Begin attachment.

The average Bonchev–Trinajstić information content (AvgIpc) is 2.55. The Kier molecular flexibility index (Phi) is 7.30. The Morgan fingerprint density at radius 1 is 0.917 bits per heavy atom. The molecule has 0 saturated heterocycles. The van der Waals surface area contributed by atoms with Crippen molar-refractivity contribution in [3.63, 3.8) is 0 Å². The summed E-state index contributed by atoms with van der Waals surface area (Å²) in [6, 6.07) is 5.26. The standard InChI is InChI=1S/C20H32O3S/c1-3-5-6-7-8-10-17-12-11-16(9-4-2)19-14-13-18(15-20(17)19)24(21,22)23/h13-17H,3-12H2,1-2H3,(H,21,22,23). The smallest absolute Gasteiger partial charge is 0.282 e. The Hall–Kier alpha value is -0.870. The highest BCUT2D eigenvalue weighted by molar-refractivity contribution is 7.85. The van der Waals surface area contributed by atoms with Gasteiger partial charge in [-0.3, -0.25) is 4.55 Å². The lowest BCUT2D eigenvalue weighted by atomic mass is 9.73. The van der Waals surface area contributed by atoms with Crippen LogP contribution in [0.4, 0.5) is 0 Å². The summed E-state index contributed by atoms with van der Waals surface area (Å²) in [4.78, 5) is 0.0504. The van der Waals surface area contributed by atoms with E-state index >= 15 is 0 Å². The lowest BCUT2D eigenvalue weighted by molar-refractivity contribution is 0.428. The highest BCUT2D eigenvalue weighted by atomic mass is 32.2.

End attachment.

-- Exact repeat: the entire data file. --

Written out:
The average Bonchev–Trinajstić information content (AvgIpc) is 2.55. The Kier molecular flexibility index (Phi) is 7.30. The Morgan fingerprint density at radius 1 is 0.917 bits per heavy atom. The molecule has 0 saturated heterocycles. The van der Waals surface area contributed by atoms with Crippen molar-refractivity contribution in [3.63, 3.8) is 0 Å². The summed E-state index contributed by atoms with van der Waals surface area (Å²) in [6, 6.07) is 5.26. The standard InChI is InChI=1S/C20H32O3S/c1-3-5-6-7-8-10-17-12-11-16(9-4-2)19-14-13-18(15-20(17)19)24(21,22)23/h13-17H,3-12H2,1-2H3,(H,21,22,23). The smallest absolute Gasteiger partial charge is 0.282 e. The Hall–Kier alpha value is -0.870. The highest BCUT2D eigenvalue weighted by molar-refractivity contribution is 7.85. The van der Waals surface area contributed by atoms with Gasteiger partial charge in [-0.3, -0.25) is 4.55 Å². The lowest BCUT2D eigenvalue weighted by atomic mass is 9.73. The van der Waals surface area contributed by atoms with Crippen LogP contribution in [0.4, 0.5) is 0 Å². The summed E-state index contributed by atoms with van der Waals surface area (Å²) in [4.78, 5) is 0.0504. The van der Waals surface area contributed by atoms with E-state index >= 15 is 0 Å². The lowest BCUT2D eigenvalue weighted by molar-refractivity contribution is 0.428. The highest BCUT2D eigenvalue weighted by atomic mass is 32.2.